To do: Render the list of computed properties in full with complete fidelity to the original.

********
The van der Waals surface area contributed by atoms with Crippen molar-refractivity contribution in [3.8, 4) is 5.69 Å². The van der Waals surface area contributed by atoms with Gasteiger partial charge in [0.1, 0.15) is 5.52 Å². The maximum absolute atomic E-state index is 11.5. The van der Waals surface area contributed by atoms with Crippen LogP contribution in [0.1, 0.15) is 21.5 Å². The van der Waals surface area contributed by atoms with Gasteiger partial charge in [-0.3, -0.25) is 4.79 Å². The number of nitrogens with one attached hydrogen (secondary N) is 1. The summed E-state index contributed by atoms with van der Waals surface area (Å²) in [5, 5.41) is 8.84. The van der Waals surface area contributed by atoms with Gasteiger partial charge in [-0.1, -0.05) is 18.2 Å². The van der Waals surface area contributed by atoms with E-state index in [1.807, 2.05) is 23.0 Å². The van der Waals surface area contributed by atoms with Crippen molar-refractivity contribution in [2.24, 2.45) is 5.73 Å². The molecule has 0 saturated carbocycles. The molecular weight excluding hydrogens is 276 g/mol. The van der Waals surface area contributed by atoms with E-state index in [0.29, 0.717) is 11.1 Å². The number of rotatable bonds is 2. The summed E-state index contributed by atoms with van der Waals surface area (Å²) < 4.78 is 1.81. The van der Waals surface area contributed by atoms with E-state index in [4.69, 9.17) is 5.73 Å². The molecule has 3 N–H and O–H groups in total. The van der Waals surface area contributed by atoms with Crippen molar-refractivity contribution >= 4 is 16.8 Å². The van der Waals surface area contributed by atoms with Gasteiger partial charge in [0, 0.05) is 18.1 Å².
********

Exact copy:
The van der Waals surface area contributed by atoms with Crippen molar-refractivity contribution in [3.8, 4) is 5.69 Å². The van der Waals surface area contributed by atoms with Gasteiger partial charge in [0.1, 0.15) is 5.52 Å². The maximum absolute atomic E-state index is 11.5. The van der Waals surface area contributed by atoms with Crippen LogP contribution in [0.1, 0.15) is 21.5 Å². The van der Waals surface area contributed by atoms with Gasteiger partial charge in [-0.3, -0.25) is 4.79 Å². The number of nitrogens with one attached hydrogen (secondary N) is 1. The summed E-state index contributed by atoms with van der Waals surface area (Å²) in [5, 5.41) is 8.84. The van der Waals surface area contributed by atoms with Gasteiger partial charge in [-0.1, -0.05) is 18.2 Å². The van der Waals surface area contributed by atoms with E-state index in [1.807, 2.05) is 23.0 Å². The van der Waals surface area contributed by atoms with Crippen molar-refractivity contribution in [2.24, 2.45) is 5.73 Å². The molecule has 0 saturated carbocycles. The molecular weight excluding hydrogens is 276 g/mol. The van der Waals surface area contributed by atoms with E-state index in [0.29, 0.717) is 11.1 Å². The number of rotatable bonds is 2. The summed E-state index contributed by atoms with van der Waals surface area (Å²) < 4.78 is 1.81. The van der Waals surface area contributed by atoms with E-state index in [4.69, 9.17) is 5.73 Å². The molecule has 3 N–H and O–H groups in total. The van der Waals surface area contributed by atoms with Crippen molar-refractivity contribution >= 4 is 16.8 Å². The van der Waals surface area contributed by atoms with Gasteiger partial charge in [0, 0.05) is 18.1 Å².